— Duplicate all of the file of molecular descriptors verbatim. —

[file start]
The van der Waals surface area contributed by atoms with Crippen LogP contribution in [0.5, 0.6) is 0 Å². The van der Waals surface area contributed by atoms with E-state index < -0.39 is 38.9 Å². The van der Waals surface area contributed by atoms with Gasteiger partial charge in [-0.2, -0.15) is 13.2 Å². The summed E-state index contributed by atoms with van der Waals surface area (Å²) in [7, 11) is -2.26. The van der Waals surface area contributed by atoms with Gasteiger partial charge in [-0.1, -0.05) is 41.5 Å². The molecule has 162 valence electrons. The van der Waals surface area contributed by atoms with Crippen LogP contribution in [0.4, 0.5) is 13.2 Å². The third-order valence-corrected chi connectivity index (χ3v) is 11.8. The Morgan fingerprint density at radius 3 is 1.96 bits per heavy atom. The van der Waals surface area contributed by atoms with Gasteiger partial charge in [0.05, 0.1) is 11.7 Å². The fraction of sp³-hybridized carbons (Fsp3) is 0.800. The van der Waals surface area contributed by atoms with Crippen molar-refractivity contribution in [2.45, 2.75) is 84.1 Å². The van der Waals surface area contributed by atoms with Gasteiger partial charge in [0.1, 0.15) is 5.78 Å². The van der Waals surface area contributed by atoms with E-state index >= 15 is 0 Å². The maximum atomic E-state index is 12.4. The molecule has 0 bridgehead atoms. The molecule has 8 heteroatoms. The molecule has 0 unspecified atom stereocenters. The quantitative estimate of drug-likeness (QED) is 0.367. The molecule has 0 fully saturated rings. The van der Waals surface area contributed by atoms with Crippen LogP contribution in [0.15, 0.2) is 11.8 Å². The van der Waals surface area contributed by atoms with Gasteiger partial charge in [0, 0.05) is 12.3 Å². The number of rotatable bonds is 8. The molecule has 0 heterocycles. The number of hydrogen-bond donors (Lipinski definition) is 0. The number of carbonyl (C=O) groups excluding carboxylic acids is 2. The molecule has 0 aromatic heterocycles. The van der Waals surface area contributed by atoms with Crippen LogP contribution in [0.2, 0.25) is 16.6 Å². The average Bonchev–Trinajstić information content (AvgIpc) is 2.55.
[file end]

The van der Waals surface area contributed by atoms with Crippen LogP contribution in [0.5, 0.6) is 0 Å². The van der Waals surface area contributed by atoms with E-state index < -0.39 is 38.9 Å². The van der Waals surface area contributed by atoms with Gasteiger partial charge in [-0.2, -0.15) is 13.2 Å². The summed E-state index contributed by atoms with van der Waals surface area (Å²) in [7, 11) is -2.26. The van der Waals surface area contributed by atoms with Gasteiger partial charge in [-0.1, -0.05) is 41.5 Å². The molecule has 162 valence electrons. The van der Waals surface area contributed by atoms with Crippen LogP contribution in [0.4, 0.5) is 13.2 Å². The third-order valence-corrected chi connectivity index (χ3v) is 11.8. The Morgan fingerprint density at radius 3 is 1.96 bits per heavy atom. The van der Waals surface area contributed by atoms with Gasteiger partial charge in [0.05, 0.1) is 11.7 Å². The fraction of sp³-hybridized carbons (Fsp3) is 0.800. The van der Waals surface area contributed by atoms with Crippen molar-refractivity contribution in [2.45, 2.75) is 84.1 Å². The van der Waals surface area contributed by atoms with Gasteiger partial charge in [0.1, 0.15) is 5.78 Å². The van der Waals surface area contributed by atoms with E-state index >= 15 is 0 Å². The maximum atomic E-state index is 12.4. The molecule has 0 bridgehead atoms. The molecule has 8 heteroatoms. The molecule has 0 unspecified atom stereocenters. The quantitative estimate of drug-likeness (QED) is 0.367. The molecule has 0 fully saturated rings. The van der Waals surface area contributed by atoms with Crippen LogP contribution in [0.15, 0.2) is 11.8 Å². The van der Waals surface area contributed by atoms with Gasteiger partial charge in [0, 0.05) is 12.3 Å². The number of rotatable bonds is 8. The molecule has 0 heterocycles. The number of hydrogen-bond donors (Lipinski definition) is 0. The number of carbonyl (C=O) groups excluding carboxylic acids is 2. The molecule has 0 aromatic heterocycles. The van der Waals surface area contributed by atoms with Crippen LogP contribution in [0.2, 0.25) is 16.6 Å². The average Bonchev–Trinajstić information content (AvgIpc) is 2.55.